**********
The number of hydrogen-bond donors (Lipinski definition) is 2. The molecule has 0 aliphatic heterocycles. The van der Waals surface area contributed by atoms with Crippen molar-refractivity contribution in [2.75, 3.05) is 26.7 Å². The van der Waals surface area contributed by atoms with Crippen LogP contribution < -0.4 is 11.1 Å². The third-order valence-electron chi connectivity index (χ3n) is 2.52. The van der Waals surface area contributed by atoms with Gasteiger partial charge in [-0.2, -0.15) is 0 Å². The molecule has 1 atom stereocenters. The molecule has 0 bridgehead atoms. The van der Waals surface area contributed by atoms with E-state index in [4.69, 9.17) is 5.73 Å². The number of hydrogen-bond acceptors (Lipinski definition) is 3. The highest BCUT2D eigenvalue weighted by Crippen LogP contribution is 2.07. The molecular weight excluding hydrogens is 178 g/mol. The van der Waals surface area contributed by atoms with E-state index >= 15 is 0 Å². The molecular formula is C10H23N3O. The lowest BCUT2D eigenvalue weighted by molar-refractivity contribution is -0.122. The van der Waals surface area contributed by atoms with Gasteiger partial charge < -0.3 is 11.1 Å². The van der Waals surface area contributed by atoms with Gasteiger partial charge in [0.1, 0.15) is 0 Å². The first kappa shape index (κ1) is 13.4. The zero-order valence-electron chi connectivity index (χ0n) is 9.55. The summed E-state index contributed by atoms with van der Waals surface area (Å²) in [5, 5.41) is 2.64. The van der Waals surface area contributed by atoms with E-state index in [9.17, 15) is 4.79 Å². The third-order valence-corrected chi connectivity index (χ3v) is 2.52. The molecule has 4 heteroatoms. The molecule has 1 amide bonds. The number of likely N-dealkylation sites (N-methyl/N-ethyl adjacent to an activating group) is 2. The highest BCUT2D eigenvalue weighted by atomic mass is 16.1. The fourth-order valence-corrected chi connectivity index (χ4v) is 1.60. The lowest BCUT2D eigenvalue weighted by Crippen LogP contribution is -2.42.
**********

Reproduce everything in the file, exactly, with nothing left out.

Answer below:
The number of hydrogen-bond donors (Lipinski definition) is 2. The molecule has 0 aliphatic heterocycles. The van der Waals surface area contributed by atoms with Crippen molar-refractivity contribution in [2.75, 3.05) is 26.7 Å². The van der Waals surface area contributed by atoms with Crippen LogP contribution < -0.4 is 11.1 Å². The third-order valence-electron chi connectivity index (χ3n) is 2.52. The van der Waals surface area contributed by atoms with Gasteiger partial charge in [-0.2, -0.15) is 0 Å². The molecule has 1 atom stereocenters. The molecule has 0 bridgehead atoms. The van der Waals surface area contributed by atoms with E-state index in [4.69, 9.17) is 5.73 Å². The number of hydrogen-bond acceptors (Lipinski definition) is 3. The highest BCUT2D eigenvalue weighted by Crippen LogP contribution is 2.07. The molecular weight excluding hydrogens is 178 g/mol. The van der Waals surface area contributed by atoms with E-state index >= 15 is 0 Å². The molecular formula is C10H23N3O. The lowest BCUT2D eigenvalue weighted by molar-refractivity contribution is -0.122. The van der Waals surface area contributed by atoms with Gasteiger partial charge < -0.3 is 11.1 Å². The van der Waals surface area contributed by atoms with Gasteiger partial charge in [0.1, 0.15) is 0 Å². The first kappa shape index (κ1) is 13.4. The zero-order valence-electron chi connectivity index (χ0n) is 9.55. The summed E-state index contributed by atoms with van der Waals surface area (Å²) in [5, 5.41) is 2.64. The van der Waals surface area contributed by atoms with E-state index in [9.17, 15) is 4.79 Å². The third-order valence-corrected chi connectivity index (χ3v) is 2.52. The molecule has 4 heteroatoms. The molecule has 1 amide bonds. The number of likely N-dealkylation sites (N-methyl/N-ethyl adjacent to an activating group) is 2. The highest BCUT2D eigenvalue weighted by atomic mass is 16.1. The fourth-order valence-corrected chi connectivity index (χ4v) is 1.60. The lowest BCUT2D eigenvalue weighted by Crippen LogP contribution is -2.42.